Tag Archive: nectar


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A pond is a fantastic resource for wildlife

A pond is a fantastic resource for wildlife

Most gardens play an important part in promoting biodiversity and maintaining ecosystems – vital if we are to have a sustainable planet. You might want to further enhance your garden’s ecological value, or perhaps promote wildlife to help pollinate plants (important if you want to gather your own seed and/or are growing your own food) and to help control unwanted pests.

Promoting wildlife is also a way or enriching the garden experience – just think about birdsong, the buzzing and gentle flitting of bees from flower to flower, the colourful displays of butterflies and the fascinating movements of the myriad insects and other ‘critters’ out there! So how can you ‘design’ wildlife into your garden and gardening activities?

Plant nectar- rich flowers to attract pollinators

Plant nectar- rich flowers to attract pollinators

First it’s important to recognise that you and your friends and family are also going to use the garden, so there’s no need to ‘go completely wild’ and make it unpleasant or difficult for humans to use the garden. In fact the best designed and managed gardens (and often the most beautiful) can also be the best for wildlife. These are the places where nature has not been allowed to take over.

You can ‘tip the balance in favour of wildlife’ in a number of ways. If you have a large garden you can adopt a ‘conservation’ approach and set out separate areas to attract and support different types of wildlife. If your garden is smaller, you can provide a range of features for the wildlife species you want to encourage. This approach is especially important if you want to actively harness nature to control pests.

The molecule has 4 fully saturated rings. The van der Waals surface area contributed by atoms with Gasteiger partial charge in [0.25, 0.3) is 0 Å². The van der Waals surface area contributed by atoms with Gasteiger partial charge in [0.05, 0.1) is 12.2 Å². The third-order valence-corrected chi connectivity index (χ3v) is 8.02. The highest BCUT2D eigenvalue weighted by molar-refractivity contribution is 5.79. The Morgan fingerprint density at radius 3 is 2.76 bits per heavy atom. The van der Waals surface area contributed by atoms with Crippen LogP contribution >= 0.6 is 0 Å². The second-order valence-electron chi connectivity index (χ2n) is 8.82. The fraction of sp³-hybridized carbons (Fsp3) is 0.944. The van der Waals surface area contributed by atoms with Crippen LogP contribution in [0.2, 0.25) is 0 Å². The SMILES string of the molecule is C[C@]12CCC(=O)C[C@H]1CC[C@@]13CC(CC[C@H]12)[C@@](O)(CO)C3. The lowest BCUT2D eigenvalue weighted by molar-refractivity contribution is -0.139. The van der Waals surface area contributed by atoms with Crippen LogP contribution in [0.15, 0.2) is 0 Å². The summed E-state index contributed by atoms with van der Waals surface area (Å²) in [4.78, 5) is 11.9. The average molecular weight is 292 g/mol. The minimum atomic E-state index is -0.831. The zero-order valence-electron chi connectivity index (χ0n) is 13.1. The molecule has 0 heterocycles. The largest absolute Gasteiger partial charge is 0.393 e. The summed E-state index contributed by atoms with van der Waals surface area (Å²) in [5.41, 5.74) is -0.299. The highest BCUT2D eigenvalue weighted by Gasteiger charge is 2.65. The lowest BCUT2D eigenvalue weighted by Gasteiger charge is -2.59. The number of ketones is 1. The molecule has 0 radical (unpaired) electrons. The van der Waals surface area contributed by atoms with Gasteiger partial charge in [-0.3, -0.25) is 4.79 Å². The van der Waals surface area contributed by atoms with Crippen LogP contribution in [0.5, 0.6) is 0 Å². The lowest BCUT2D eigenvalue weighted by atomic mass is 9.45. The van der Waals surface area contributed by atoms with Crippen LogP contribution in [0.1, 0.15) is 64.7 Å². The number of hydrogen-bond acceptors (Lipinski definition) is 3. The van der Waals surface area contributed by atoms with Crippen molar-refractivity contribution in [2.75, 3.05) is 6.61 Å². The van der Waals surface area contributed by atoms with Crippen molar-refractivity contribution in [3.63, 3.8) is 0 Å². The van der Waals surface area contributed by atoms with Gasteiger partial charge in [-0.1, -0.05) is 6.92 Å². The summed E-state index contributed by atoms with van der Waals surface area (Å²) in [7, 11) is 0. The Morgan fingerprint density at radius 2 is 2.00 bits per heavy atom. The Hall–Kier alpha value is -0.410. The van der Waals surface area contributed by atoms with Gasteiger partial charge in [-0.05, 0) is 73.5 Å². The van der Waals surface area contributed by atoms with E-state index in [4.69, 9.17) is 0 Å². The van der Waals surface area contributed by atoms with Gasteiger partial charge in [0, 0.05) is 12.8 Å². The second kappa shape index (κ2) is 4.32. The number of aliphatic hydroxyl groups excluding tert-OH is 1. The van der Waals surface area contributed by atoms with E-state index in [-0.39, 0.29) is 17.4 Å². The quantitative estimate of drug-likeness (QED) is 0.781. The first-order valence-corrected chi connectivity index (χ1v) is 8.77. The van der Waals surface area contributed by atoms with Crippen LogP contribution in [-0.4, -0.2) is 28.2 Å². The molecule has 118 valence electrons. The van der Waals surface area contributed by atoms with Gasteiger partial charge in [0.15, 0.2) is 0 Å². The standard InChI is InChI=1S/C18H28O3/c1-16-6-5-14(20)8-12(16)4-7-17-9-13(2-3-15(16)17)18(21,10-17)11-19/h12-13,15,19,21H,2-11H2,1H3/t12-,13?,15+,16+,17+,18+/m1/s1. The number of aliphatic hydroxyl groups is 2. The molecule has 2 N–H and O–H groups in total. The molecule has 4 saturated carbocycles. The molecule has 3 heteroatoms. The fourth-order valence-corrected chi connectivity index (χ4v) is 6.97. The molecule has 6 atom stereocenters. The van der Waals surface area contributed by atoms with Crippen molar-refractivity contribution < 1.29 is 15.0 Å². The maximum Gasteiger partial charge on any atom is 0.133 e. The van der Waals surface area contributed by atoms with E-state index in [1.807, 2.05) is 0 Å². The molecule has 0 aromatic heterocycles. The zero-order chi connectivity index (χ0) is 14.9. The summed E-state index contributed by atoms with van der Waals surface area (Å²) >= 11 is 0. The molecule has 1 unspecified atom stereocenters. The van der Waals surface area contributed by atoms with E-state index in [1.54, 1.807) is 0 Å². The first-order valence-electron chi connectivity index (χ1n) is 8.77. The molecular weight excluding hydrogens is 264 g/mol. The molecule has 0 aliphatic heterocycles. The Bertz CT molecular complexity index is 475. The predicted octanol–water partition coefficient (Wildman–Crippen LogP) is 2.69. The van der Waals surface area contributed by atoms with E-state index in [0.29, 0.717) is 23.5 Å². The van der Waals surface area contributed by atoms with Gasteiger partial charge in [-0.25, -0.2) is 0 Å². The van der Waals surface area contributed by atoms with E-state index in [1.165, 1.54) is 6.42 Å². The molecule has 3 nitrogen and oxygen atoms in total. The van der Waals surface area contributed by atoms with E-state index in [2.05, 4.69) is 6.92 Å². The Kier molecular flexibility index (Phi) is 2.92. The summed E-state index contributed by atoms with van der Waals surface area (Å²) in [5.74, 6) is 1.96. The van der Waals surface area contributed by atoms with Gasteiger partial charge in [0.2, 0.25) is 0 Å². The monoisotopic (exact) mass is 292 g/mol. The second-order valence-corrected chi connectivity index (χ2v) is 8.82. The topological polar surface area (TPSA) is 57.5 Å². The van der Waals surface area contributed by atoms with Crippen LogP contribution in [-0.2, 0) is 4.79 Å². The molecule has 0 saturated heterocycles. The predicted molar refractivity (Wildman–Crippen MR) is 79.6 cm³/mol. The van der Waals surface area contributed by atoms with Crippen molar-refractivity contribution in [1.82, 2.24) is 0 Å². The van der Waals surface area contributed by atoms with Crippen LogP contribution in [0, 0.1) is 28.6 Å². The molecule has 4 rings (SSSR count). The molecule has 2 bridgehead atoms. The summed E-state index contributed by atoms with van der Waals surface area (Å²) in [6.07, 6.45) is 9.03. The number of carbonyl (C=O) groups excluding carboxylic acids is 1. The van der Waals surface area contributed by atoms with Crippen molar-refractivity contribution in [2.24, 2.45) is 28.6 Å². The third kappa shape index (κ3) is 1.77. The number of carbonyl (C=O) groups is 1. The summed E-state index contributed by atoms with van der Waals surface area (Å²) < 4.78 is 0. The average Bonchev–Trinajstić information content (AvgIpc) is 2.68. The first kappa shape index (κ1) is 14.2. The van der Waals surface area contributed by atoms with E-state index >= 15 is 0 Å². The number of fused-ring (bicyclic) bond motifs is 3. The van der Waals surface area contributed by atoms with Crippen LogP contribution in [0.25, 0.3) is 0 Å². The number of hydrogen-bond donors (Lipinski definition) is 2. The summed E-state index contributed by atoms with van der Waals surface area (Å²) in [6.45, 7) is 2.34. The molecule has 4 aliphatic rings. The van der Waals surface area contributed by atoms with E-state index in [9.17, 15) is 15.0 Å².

Bird feeders need to be out of the reach of cats!

Bird feeders need to be out of the reach of cats!

So what can you do?

  • Create habitats that mimic those in nature and complement the local range outside the garden

  • Provide natural shelter, nesting, food and drink –  important as ‘stopping off’ points for temporary visitors to your garden as well as for longer term residents

  • Aim to increase diversity- and recognise that this is going to be a gradual process

  • Build in some key features, such as…..

Climbign planst like Ivy provide a valuable food source for wildlife

Climbing plants like Ivy provide a valuable food source for wildlife

  1. Native plants- these act as a host to many more species than non native plants

  2. Wildflowers, grasses, weeds- these attract butterflies and many other insects. Nettles are important hosts for species that aid a healthy garden; butterflies and ladybirds. Maybe you can grow these in a container if you don’t have the space to leave patch in the garden?

  3. Nectar and pollen rich flowering plants- these  feed butterflies, bees, hoverflies etc.- which in turn attract birds

  4. Trees, flowering and fruiting shrubs- these provide food and shelter for birds

  5. Climbing plants- they provide food and cover for birds and food for insects and butterflies. Examples include Ivy, honeysuckle, quince, wisteria, clematis..

  6. Hedges- these give food and shelter for wildlife (e.g hedgehogs, voles and shrews), food and nesting for birds- where it’s practical choose to install a hedge rather than a fence

  7. Water- a pond brings masses of creatures to drink as well as attracting resident pond life

  8. Wood piles – insects colonise the decaying wood, attracting spiders and birds; beetles lay grubs; toads and hedgehogs hibernate underneath; slow worms use it as home (and these prey on slugs)

  9. Compost heap – provides both food for the soil and home for minute insects and other ‘mini beasts’ which feed birds, hedgehogs, toads. It also acts as a possible nesting place for hedgehogs, toads and slow worms.

  10. Bird and Bat boxes, tables, feeders and baths- put these up in secluded and sheltered spots out of full sun – and out of the reach of cats! Birds need extra food in winter. provide a range of foods according to the species you want to attract. Birds need to drink and bathe to keep their plumage in good order- even in winter, so keep birdbaths unfrozen

  11. Stones and walls- toads, newts and female frogs usually spend winter on land, under rockery stones (or in a log pile). Beetles, spiders, insects live in nooks and crannies

  12. Bug hotels’ can provide a ‘man made’ substitute for the above, and are good fun to make with children.

'Bug Hotels' can provide a 'Des Res' for many insects and other critters

‘Bug Hotels’ can provide a ‘Des Res’ for many insects and other critters

Further information: A range of useful wildlife gardening guides

Old School Gardener

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PicPost: Bee friendly

PicPost: Lunch!

Two projects in the village of Cawston, Norfolk enabled me to ‘cut my teeth’ on designing playful landscapes.